In the following months Hornet attacked enemy shipping and airfields throughout the Philippines. This included participation in a raid that destroyed an entire Japanese convoy in Ormoc Bay. On December 30, 1944 she departed Ulithi in the Carolines for raids against Formosa, Indochina, and the Pescadores Islands. In route back to Ulithi, USS Hornet planes made photo reconnaissance of Okinawa January 22, 1945 to aid the planned invasion of that "last stepping-stone to Japan."
USS Hornet again departed Ulithi February 10th for full-scale aerial assaults on Tokyo, then supported the amphibious landing assault on Iwo Jima February 19-20, 1945.
Repeated raids were made against the Tokyo industrial complex, and Okinawa was hard hit. On April 1, 1945 USS Hornet planes gave direct support to the amphibious assault landings on Okinawa. On April 6 her aircraft joined in attacks which sank the mighty Japanese battleship Yamato and her entire task force as it closed Okinawa. The following two months found Hornet alternating between close support to ground troops on Okinawa and hard-hitting raids to destroy the industrial capacity of Japan. She was caught in a howling typhoon June 4- 5, 1945 which collapsed some 25 feet of her forward flight deck.
USS Hornet (CV 12) was routed back to the Philippines and from there to San Francisco, arriving July 7, 1946. Her overhaul was complete by September 13, 1945 when she departed as a part of the "Magic Carpet" operation that saw her return home troops from the Marianas and Hawaiian Islands. She returned to San Francisco February 9, 1946. She decommissioned there January 15, 1947, and joined the Pacific Reserve Fleet.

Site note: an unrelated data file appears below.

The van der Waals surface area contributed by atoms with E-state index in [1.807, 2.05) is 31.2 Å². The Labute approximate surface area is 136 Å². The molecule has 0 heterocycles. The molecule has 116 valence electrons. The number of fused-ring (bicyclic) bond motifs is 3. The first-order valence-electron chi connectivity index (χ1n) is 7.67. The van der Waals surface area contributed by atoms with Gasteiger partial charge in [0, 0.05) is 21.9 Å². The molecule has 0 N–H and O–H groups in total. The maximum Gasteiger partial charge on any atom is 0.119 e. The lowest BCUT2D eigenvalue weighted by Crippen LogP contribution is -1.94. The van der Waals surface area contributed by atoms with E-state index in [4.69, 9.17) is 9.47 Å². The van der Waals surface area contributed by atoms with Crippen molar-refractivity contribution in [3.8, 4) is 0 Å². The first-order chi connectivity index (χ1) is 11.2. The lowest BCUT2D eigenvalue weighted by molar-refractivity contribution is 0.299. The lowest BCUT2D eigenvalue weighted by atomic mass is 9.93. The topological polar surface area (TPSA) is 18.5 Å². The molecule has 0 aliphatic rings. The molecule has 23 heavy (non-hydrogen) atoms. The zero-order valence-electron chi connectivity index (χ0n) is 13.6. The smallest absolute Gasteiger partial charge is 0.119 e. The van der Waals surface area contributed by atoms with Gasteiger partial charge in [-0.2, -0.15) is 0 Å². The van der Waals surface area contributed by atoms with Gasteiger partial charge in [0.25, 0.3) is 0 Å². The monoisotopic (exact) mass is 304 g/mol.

Hornet recommissioned March 20, 1951, then sailed from San Francisco for the New York Naval Shipyard where she decommissioned May 12, 1951 for conversion to an attack aircraft carrier (CVA 12). She recommissioned September 11, 1953 and trained in the Caribbean Sea before departure from Norfolk May 11, 1954 on an eight-month global cruise.
After operations in the Mediterranean Sea and the Indian Ocean, USS Hornet joined the mobile 7th fleet in the South China Sea where July 25th, search planes from her task group shot down two attacking Chinese Communist fighter planes. She returned to San Francisco December 12, 1954, trained out of San Diego, then sailed May 4, 1955 to join the 7th fleet in the Far East.
USS Hornet (CVA 12) helped cover the evacuation of Vietnamese from the Communist controlled north to freedom in South Vietnam, then ranged from Japan to Formosa, Okinawa, and the Philippines in readiness training with the 7th fleet. She returned to San Diego December 10, 1955 and entered the Puget Sound Naval Shipyard the following month for conversion that included a hurricane bow and the installation of an angled flight deck which permits the simultaneous launching and recovery of aircraft.